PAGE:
• Victor Leonhard of Leonhard Landscape Construction lifted the original brick paving, re-graded the surrounding area, restored the original brick patterns and swales as closely as possible to the original design. 
  • Ron Rosenberry installed the commemorative benches from Keystone Ridge that you see around the fountain. 

Our goal was to return this piece of history to its original condition and present it to the Borough of West Chester and its citizens – as it was in its glory days.

  • The fund raisers of the committee contacted neighbors and friends and spread the word about our project. 
  • Our webmaster kept the website and Facebook page up to date with progress reports, fundraising appeals and photos and videos of the entire process. 
  • The Friends of Marshall Square Park fundraising events supported the fountain project at every opportunity. 

In addition to the return of the restored fountain, the Friends of Marshall Park agreed to set up an endowment to support the regular maintenance and care of the fountain in the future.

We are very proud of the fact that this has been an all-volunteer effort; all funds raised were from private citizens and 100 percent of the donations have gone directly to support the project.  We are very grateful to all of our donors for making this day possible; the re-dedication of this beautiful fountain, returned to the Borough and citizens of West Chester – 60 years later.

Here is the list of people who were responsible for the design and construction of this amazing project.   Each one of these people took a personal interest in bringing this fountain back to life – they put forth their talents, their time and their energy making personal donations to the project and without them, none of this would have been possible:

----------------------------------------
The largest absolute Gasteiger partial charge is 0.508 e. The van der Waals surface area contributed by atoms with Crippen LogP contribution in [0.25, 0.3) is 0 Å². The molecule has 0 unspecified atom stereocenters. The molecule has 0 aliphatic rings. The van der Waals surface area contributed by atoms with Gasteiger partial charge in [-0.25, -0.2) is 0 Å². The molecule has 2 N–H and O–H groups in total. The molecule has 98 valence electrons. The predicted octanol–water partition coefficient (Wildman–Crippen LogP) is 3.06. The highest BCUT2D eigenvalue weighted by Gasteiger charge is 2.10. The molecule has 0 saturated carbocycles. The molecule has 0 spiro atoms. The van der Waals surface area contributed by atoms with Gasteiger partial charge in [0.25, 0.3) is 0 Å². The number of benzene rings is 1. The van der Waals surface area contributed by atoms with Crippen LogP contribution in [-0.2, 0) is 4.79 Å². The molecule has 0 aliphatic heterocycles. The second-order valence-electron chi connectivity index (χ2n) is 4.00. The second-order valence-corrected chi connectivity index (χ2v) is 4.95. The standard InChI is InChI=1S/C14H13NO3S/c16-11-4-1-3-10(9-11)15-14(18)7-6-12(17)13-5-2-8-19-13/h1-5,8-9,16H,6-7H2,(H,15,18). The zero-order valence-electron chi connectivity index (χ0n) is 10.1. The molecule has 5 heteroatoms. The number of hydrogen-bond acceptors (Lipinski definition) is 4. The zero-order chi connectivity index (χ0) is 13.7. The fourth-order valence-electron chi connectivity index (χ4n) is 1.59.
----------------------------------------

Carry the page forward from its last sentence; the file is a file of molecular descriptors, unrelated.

1. Jeffrey C. Beitel, Architects with a special thank you to Brian Thomas.
  2. Anne F. Walters, Landscape Architects.
  3. Howell-Kline Surveying – Site survey
  4. Roman Fountains – Mechanical Design
  5. Heritage Metalworks – Historic Cast Iron Fountain Restoration
  6. Pebble Pools – Masonry Basin Reconstruction/Mechanical Installation
  7. Vickery Stone Company – Granite Coping Stones
  8. Angelo and Sons – Iron Fencing
  9. Battavio Plumbing – Water Service Connections
  10. Electrical Plus – Electrical Service Connections
  11. Ron Rosenberry – Carpentry
  12. William Zubaly – Painting
  13. Victor Leonhard Landscape Construction – Restoration of Brick Paving
  14. Alberici’s Brandywine Memorials – Granite Engraving
  15. Franklin Bronze Plaques – Bronze Fence Plaques
  16. Keystone Ridge Designs – Commemorative Benches
  17. Eastern Horticultural Services – Landscaping 
  18. Paragon Pool Service – Fountain Maintenance
  19.  Ronnie Ballasonne
  20. Kirby Tirk
  21. Eli Kahn 

Jack Loew Memorial Fountain Donors

Primary Benefactor Tier

Fountain Naming Rights / Central Plaque on Fence

Patricia Burton Loew

Darlington, Hoopes, and Townsend Tier

Three Smaller Plaques on Fence

Kahn Family
Kirby Tirk & Veronica Balassone
[One Plaque Left]

Granite Coping Stones (still available!)

2” Inscribed Name on Granite Coping Stone (1 Line)

Jeff Beitel & Miriam Coleman
J. Christopher & Celia Lang
Adam & Kelly Loew
Anthony & Kim Stancato
Anne & Greg Walters
Jerry & Judy Wisneski

Inscribed Name on Shared Granite Coping Stone (2 Lines)

Victor & Terri Abdala
Eberts Family
Friends of West Chester Parks & Recreation
Leonard & Deborah Reinhart
Stancato & Abdala Companies

1878 TIER
Inscribed Name on Shared Granite Coping Stone (4 Lines)

Holly Brown
Carlton Family
DePhillips Family
Joseph & Sarah Finnaren III
Stephen & Heather Gallo
Kim Kelton and Denise Yonkoski
Tom & Connie McEvoy
Pat & Susan Moran
Cliff Morgan & Robin Morgan

Amanda Loew Rocco
Jim Salvas & Lane Randall
William & Linda Scott
Rose Stancato & Jerry Carpenter
Allan & Nancy Steenhusen
West Chester Downtown Foundation
Kitty Wilcox
Gordon & Betsy Wooodrow

Park Benches ( sponsorships still available!)